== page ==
ANNAPOLIS-The special committee investigating the personnel practices of Gov. Robert L. Ehrlich Jr. hired a 60 year-old Baltimore attorney Tuesday to be their outside counsel and to assist them with their investigation.
Ward B. Coe III, a partner with the Baltimore-based law firm of Whiteford, Taylor and Preston L.L.P, was chosen from an applicant pool of 17 candidates to serve as counsel for the special committee. A graduate of Princeton University and the University of Maryland School of Law, Coe was an assistant attorney general in Maryland from 1974 to 1977.
“He has a great deal of experience,” said Sen. Brian E. Frosh, D-Montgomery, who noted that Coe had been chief of staff in the investigation of the savings and loan industry in the 1980’s.
Coe’s selection surprisingly received no opposition during Tuesday’s hearing in the sharply divided committee, which has been bogged down with partisan bickering almost from its formation.
Even Sen. J. Lowell Stoltzfus, R-Somerset, Worcester and Wicomico, the senate minority leader, who has been the most vocal opponent to the committee hiring outside counsel, spoke highly of Coe, a registered Democrat.
“I’m impressed with his level of professionalism,” Stoltzfus said. “I support the selection. I think he was the right person to pick. I think he’ll be professional in every sense.”
Coe said, “I’m honored to have been chosen, especially when you look at the other very good lawyers who were considered.”
Even with his previous investigative experience, Coe said it is tough to gauge how long the proceedings will take since “the length is determined by the facts.”
During the investigation of the Maryland savings and loan industry from 1985 to 1986, Coe was chief of staff for Wilbur D. Preston Jr., the special counsel for the state. In his cover letter for the position, Coe said his duties during the investigation included issuing subpoenas, reviewing documents and taking sworn testimony. He will advise members of the special committee on many of these topics while they conduct their investigation.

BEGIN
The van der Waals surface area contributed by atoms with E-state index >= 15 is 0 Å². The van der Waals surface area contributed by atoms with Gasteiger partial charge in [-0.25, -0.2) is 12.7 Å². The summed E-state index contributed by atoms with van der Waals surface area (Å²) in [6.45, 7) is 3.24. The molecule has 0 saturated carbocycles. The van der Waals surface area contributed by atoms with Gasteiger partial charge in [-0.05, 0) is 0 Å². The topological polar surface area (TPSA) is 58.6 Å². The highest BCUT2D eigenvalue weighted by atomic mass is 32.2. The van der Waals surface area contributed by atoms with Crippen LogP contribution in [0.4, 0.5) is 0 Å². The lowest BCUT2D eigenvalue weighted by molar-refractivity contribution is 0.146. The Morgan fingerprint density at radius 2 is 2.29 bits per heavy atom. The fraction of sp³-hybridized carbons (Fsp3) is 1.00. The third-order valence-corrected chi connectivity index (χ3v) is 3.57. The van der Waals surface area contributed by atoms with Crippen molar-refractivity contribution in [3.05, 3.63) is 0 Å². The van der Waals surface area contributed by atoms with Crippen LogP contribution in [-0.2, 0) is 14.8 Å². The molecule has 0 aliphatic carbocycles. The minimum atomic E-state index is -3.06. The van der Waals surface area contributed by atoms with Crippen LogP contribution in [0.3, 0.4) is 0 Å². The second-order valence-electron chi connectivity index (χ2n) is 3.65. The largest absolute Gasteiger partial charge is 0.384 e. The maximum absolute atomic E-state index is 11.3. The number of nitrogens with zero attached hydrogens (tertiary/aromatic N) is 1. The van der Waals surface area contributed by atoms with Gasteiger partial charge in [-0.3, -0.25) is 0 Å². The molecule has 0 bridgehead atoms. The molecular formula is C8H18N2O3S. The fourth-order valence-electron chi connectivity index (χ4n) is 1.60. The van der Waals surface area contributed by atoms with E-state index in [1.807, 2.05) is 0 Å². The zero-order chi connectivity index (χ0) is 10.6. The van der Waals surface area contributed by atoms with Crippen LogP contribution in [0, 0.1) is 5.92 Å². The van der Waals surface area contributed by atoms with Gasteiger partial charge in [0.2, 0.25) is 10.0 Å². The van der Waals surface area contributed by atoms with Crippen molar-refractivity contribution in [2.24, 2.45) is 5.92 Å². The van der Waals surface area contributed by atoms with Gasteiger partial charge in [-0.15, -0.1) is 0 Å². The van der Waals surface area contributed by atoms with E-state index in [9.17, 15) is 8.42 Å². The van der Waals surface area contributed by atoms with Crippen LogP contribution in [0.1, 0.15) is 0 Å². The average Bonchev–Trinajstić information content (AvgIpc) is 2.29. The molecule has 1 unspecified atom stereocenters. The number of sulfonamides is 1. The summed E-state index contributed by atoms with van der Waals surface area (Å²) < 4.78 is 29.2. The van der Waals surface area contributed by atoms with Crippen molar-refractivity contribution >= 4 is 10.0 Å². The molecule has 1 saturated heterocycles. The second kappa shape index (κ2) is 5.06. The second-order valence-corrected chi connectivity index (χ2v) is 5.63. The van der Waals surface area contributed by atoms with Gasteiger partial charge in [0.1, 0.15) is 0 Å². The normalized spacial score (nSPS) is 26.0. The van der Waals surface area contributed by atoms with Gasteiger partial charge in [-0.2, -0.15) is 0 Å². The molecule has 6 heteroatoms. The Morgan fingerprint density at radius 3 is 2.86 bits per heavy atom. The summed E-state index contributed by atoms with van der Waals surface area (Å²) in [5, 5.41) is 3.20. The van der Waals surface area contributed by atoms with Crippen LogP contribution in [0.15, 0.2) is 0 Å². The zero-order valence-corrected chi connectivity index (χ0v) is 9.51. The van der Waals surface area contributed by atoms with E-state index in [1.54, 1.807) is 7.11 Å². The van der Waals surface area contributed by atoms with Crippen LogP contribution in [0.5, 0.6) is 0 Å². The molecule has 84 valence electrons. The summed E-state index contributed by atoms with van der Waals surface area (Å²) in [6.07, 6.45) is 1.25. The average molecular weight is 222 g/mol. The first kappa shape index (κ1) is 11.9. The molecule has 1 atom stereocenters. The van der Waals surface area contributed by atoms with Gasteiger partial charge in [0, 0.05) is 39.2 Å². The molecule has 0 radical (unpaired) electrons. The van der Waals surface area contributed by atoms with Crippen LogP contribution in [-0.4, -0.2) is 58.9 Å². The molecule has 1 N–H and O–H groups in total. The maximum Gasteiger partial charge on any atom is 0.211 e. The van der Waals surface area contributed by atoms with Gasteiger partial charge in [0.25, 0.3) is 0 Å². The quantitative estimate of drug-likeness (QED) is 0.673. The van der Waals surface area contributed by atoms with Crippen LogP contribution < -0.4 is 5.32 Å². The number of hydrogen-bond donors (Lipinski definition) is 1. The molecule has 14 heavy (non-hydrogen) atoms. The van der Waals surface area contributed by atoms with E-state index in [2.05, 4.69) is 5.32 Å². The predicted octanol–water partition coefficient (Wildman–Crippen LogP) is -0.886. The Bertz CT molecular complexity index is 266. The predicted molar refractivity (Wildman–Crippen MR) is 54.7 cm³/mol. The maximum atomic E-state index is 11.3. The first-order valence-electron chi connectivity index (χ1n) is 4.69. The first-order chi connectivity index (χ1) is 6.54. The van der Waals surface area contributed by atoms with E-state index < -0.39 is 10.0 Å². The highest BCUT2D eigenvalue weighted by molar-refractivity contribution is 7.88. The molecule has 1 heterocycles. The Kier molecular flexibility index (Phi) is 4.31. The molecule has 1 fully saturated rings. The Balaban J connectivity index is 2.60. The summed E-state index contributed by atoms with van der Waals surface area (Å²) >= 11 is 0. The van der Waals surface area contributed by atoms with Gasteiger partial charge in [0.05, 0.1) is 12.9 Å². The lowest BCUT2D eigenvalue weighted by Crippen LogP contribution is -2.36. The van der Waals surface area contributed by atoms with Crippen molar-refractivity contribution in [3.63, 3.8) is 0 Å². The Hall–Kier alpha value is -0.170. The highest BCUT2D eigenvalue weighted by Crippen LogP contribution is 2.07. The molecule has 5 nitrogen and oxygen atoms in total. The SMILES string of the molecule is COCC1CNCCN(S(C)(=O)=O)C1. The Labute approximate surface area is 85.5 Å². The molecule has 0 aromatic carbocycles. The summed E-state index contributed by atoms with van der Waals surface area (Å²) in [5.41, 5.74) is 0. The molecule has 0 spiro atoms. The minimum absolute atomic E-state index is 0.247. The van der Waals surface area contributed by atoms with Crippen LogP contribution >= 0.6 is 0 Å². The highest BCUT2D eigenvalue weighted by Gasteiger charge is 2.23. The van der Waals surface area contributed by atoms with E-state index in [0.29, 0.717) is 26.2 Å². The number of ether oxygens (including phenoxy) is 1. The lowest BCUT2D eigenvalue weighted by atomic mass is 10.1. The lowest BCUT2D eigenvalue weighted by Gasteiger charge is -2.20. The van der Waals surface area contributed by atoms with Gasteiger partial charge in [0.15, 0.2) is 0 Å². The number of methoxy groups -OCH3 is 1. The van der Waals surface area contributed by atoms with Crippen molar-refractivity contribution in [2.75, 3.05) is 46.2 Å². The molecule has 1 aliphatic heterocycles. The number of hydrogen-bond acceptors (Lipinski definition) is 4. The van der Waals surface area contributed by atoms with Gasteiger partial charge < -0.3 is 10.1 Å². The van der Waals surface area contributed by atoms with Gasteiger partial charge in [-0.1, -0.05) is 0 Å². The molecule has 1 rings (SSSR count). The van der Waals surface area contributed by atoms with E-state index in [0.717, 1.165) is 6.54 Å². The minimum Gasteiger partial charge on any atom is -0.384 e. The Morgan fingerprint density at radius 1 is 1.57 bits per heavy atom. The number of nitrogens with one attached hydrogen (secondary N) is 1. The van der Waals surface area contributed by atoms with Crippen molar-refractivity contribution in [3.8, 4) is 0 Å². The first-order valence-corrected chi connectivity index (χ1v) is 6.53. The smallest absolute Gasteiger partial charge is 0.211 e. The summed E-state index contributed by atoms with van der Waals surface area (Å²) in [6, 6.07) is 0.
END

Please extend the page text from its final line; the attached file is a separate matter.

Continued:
The committee’s task is to investigate the hiring and firing practices of the Ehrlich administration, following accusations that long-time state employees were fired because of their political affiliation. The investigation requires looking into personnel records of state employees, and the committee decided this would be a conflict of interest for their usual legislative aides, the Attorney General’s office and the Department of Legislative Services – all of whom are state employees.
“They should not, as state employees, be delving into other state employee personnel records,” Delegate Maggie McIntosh, D-Baltimore, and co-chair of the subcommittee on staffing, said. “There are issues the committee may run into where the Department of Legislative Services and the Attorney General’s office find themselves in situations where they face conflicts.”
Sen. Thomas Middleton, D-Charles, and Delegate Adrienne A. Jones, D-Baltimore County, the two co-chairs of the committee, said they hope to sit down with Coe before the next committee hearing on Nov. 2 to discuss procedures. “We’re hoping to move forward as quickly as we can,” Middleton said.